Of course, my advice remains to not to purchase a movie poster for investment purposes, rather to purchase it for your own personal enjoyment. You can’t go wrong when you buy something that you like.

NOTE: I am not endorsing any company that authenticates movie posters, nor am I endorsing any website that has information about movie posters.  The websites and companies mentioned in this blog entry were listed for informational purposes only.

Sources:
http://www.accessnorthga.com/detail.php?n=247420

http://www.businessweek.com/articles/2012-04-11/frankensteins-fraudster-sentenced-to-6-dot-5-years-in-prison

http://www.blueridgenow.com/article/20120412/NEWS/120419957/1008/sports?Title=-A-look-at-movie-posters

Movie Poster Grading Company http://www.mpgrading.com

Learn About Movie Posters http://www.learnaboutmovieposters.com/

Where Have All the Memorabilia Shops Gone?

March 24, 2011

An article in the March 5 Los Angeles Times talks about Larry Edmunds Bookshop. This is a combination bookstore specializing in movie books and movie memorabilia shop located on Hollywood Boulevard in Los Angeles. While pop culture is big business, the majority of the business is online and shops like Larry Edmunds are one of the few independent brick and mortar outposts in a sea of dot coms.

As you can expect, that got me thinking. While there is nothing wrong with buying a movie poster or other item online, there is something to be said for going to a memorabilia shop, looking around at the store, perusing the poster and photo files and finding an item that you always wanted and now have the opportunity to buy or finding an item that you didn’t know existed but like it enough to buy on the spot

In addition to being great places to spend an afternoon, the memorabilia shops have launched careers. The current owner of the Larry Edmunds Bookshop, Jeff Mantor, worked at the store for 16 years before buying it from the previous owners, husband and wife Milt and Git Luboviski in 1996. Movie historian and author Leonard Maltin, got his start by visiting memorabilia shops in the New York City area in the 1960’s and buying movie stills and publicity photos for between 25 and 50 cents. While selling childhood doo-dads on Internet auction sites got me started in selling movie posters, I enjoyed going to a collectibles and antique shop in the Manayunk section of Philadelphia and going through a photo album filled with vintage advertisements promoting products ranging from Spam™  to cigarettes (one such ad featured a picture of a doctor recommending Lucky Strikes cigarettes). That store is now gone and a bicycle shop is in its place and I’m willing to bet that the memorabilia shops that Maltin went to are gone as well, so that just leaves the Larry Edmunds Bookshop.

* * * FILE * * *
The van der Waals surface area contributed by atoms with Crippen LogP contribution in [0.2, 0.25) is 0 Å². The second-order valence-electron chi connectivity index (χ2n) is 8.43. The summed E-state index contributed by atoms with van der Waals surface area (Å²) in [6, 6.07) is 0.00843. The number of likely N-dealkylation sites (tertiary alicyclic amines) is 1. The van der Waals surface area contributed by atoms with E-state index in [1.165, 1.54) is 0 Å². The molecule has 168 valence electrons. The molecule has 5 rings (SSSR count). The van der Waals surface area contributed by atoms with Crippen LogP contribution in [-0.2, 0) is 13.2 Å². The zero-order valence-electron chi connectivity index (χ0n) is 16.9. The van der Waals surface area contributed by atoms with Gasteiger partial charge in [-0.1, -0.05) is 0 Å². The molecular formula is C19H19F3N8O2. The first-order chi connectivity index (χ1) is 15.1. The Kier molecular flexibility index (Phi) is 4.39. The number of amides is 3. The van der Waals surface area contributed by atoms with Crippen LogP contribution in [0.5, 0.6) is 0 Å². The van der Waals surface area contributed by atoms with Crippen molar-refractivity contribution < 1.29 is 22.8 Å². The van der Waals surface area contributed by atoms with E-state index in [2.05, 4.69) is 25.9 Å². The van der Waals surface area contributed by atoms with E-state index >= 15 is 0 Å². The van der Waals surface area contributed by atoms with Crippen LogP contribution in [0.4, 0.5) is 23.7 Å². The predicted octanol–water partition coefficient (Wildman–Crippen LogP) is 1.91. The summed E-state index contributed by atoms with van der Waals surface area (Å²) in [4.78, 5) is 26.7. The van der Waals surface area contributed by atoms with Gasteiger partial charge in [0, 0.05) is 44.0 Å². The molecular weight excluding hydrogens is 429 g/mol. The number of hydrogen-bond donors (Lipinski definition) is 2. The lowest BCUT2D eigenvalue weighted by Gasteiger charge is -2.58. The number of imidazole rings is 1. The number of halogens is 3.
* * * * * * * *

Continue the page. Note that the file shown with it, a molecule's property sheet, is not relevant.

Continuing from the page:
As great as the Internet is in locating and being a conduit for buying memorabilia and everything else, it’s doesn’t replace holding something in your hand and looking at it, in person. When you see something like an old movie poster or an old publicity photo in person, it is almost like going back in time when movies were the mass media and the place where our hopes and dreams where projected along with the images on the screen. The memorabilia shops aren’t just places of commerce, they are places that help to preserve a part of American pop culture. So the next time you happen upon a memorabilia shop, go inside and buy something. Not only will you be helping stores like Larry Edmunds Bookshop stay in business, you will also be keeping the awe in the memorabilia buying experience.

Sources:

http://www.latimes.com/entertainment/news/books/la-et-movie-books-20110305,0,4762396.story

Cantu, Hector. “Hollywood Charms” Heritage Magazine Summer 2008, pgs. 46-51